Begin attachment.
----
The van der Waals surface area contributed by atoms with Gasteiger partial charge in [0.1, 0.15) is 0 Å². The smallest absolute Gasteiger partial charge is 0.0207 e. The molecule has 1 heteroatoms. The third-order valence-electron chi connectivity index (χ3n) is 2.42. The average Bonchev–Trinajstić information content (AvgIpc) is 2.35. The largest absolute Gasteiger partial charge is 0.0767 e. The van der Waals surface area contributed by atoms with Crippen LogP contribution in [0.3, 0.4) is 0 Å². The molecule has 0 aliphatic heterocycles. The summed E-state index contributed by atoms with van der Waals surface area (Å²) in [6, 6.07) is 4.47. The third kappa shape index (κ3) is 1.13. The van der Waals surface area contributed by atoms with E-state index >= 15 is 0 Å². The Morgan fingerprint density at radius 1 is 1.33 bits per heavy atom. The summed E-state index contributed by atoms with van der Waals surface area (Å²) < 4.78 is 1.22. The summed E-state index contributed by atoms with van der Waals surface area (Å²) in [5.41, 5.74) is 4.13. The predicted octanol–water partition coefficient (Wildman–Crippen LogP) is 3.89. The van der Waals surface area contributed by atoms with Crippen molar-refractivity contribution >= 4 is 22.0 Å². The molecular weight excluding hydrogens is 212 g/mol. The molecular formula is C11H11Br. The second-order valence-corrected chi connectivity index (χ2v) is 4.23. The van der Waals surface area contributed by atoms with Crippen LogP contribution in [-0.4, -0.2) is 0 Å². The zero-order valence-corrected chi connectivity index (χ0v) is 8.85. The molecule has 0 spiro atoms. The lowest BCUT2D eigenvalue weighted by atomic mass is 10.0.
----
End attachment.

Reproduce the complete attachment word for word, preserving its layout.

The van der Waals surface area contributed by atoms with Gasteiger partial charge in [0.1, 0.15) is 0 Å². The smallest absolute Gasteiger partial charge is 0.0207 e. The molecule has 1 heteroatoms. The third-order valence-electron chi connectivity index (χ3n) is 2.42. The average Bonchev–Trinajstić information content (AvgIpc) is 2.35. The largest absolute Gasteiger partial charge is 0.0767 e. The van der Waals surface area contributed by atoms with Crippen LogP contribution in [0.3, 0.4) is 0 Å². The molecule has 0 aliphatic heterocycles. The summed E-state index contributed by atoms with van der Waals surface area (Å²) in [6, 6.07) is 4.47. The third kappa shape index (κ3) is 1.13. The van der Waals surface area contributed by atoms with E-state index >= 15 is 0 Å². The Morgan fingerprint density at radius 1 is 1.33 bits per heavy atom. The summed E-state index contributed by atoms with van der Waals surface area (Å²) < 4.78 is 1.22. The summed E-state index contributed by atoms with van der Waals surface area (Å²) in [5.41, 5.74) is 4.13. The predicted octanol–water partition coefficient (Wildman–Crippen LogP) is 3.89. The van der Waals surface area contributed by atoms with Crippen molar-refractivity contribution >= 4 is 22.0 Å². The molecular weight excluding hydrogens is 212 g/mol. The molecular formula is C11H11Br. The second-order valence-corrected chi connectivity index (χ2v) is 4.23. The van der Waals surface area contributed by atoms with Crippen LogP contribution in [-0.4, -0.2) is 0 Å². The zero-order valence-corrected chi connectivity index (χ0v) is 8.85. The molecule has 0 spiro atoms. The lowest BCUT2D eigenvalue weighted by atomic mass is 10.0.